Contributions of the Late Robert Williams4060 02 Aug, 2012
Mr. Lumumba: Mr. Speaker, colleagues on both sides. Mr. Robert Williams was very close to me and I want to say this to his family and my friends and to everyone that Robert Williams cannot die. The passing or the disappearance of Mr. Robert Williams could not be seen as death, it has to be seen as rest. A gentleman who has worked so hard for so many years cannot die. We have to have a new interpretation of death. A man who works from six in the morning to midnight or four in the morning cannot die – he just cannot die. I think what we have to say here is that wherever Mr. Robert Williams is, like he has always done, we are asking him to hold the door until we join him and I hope that when we reach Mr. Robert Williams there will be a good dominoes table that we all can join him.
I knew Mr. Robert Williams during the period of time that I was a member of the People’s National Congress and the late ex-President, Mr. Forbes Burnham, did not ask me, he directed me that I must work with Mr. Oscar Clarke, Mr. Robert Williams and Mayor Hamilton Greene and you worked based on who called you first in the morning or late in the evening. Interestingly enough, the person that you called most of the time would be Mr. Robert Williams. We worked together in Georgetown in particular and I would like to say that, minus me and maybe Mr. Corbin, I have never seen any better organiser in politics than Mr. Robert Williams. [Interruption] I slipped that in for those who know, including Cde. Basil Williams and have seen the performances.
Mr. Robert Williams had some strong beliefs in democracy; he had some strong beliefs in working with the ordinary people, he was the champion of the ordinary man.
Mr. Robert Williams’ decision to part with the PNC was very painful for him, because we discussed this for hours. I think this was done because he felt at that time the working class interest was not in the heart of the organisation. Even when Mr. Robert Williams was in the PNC, he had the ability to be in the PNC and to be friends with everyone, including Mr. Moses Nagamootoo and it is not easy to be a friend of Mr. Nagamootoo and Robert Williams was a friend of Mr. Nagamootoo. I can say that. I was a friend of Mr. Nagamootoo in the difficult times and still is - he is still my friend. We have different political views but he is still my friend.
I remember a meeting with Mr. Robert Williams, Mayor Greene, Cde. Mac David, Joseph Hamilton and of course the Chairman of the PNC now, Mr. Basil Williams and at that meeting we all made a decision that the interest...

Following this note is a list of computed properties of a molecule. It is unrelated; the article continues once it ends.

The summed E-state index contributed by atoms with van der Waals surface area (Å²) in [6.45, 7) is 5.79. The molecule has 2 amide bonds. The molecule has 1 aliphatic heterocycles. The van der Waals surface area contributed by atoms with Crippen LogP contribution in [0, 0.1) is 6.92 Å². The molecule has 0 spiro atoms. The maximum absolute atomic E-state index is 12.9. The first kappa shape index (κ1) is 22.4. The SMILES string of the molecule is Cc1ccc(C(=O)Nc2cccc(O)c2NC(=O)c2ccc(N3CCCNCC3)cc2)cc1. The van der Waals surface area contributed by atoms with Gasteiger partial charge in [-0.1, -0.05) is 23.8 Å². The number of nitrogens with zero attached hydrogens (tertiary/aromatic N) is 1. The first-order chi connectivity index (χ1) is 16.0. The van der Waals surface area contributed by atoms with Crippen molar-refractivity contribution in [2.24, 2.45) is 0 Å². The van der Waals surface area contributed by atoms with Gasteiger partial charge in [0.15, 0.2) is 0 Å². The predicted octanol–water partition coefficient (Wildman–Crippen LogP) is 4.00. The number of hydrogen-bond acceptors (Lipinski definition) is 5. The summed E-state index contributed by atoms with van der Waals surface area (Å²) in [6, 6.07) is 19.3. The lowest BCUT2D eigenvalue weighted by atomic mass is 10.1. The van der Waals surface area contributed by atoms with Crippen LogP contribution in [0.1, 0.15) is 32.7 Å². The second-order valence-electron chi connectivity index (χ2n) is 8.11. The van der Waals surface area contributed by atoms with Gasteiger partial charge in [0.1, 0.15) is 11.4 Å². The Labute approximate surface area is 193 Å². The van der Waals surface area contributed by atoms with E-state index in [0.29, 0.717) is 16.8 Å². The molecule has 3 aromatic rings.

Mr. Speaker: Was Mr. Williams a member of the Good Green Guyana (GGG) then or was he just sitting in?
Mr. Lumumba: Mr. William then was like me then. He was a suspended mentally member of the People’s National Congress (PNC) then. I do not know about now, but it was then. We all decided that the interest of the people must continue and from that discussion and discourse came about Good Green Guyana, but what was interesting was whenever we made a decision on Good Green Guyana the next day the PNC would know. It was the loyalty of this man, Robert Williams, that the PNC must understand and life must understand. He was a loyal soldier and he could not… Even during his days at the Guyana Elections Commission… Even Mr. Hamilton spoke about his decision making process. When one talked with Mr. Robert Williams, while he was at the Guyana Elections Commission, he was supposed to talk as if he was working for Member of Parliament Mr. Nadir, but he would always talk as if he was working for the PNC, and I always reminded him that he was supposed to be independent.
Mr. Robert Williams saw life politically. Everything that he did was political - when he woke up it was political; when he went to sleep it was political. Every single thing he did he had to study the ramification of the political system. It was unfortunate that Mr. Robert Williams was asked to leave the police force and became a Member of Parliament. We never reconciled the fact that we should have brought him back into this Parliament so that his benefits could have been recorded. I do not know if, on death, his family can have access to that, but there is one injustice which we need to correct about Mr. Robert Williams and it was the period of time that he served in the police force, came to this Parliament and because he did not agree with a certain person he was taken away from Parliament and he could not fulfill that period of time, so that he could get his requisite benefits. I am asking today for this joint body to find a way, legally we can do that, if not for him, for his family to get the benefits.
Thank you very much. [Applause]
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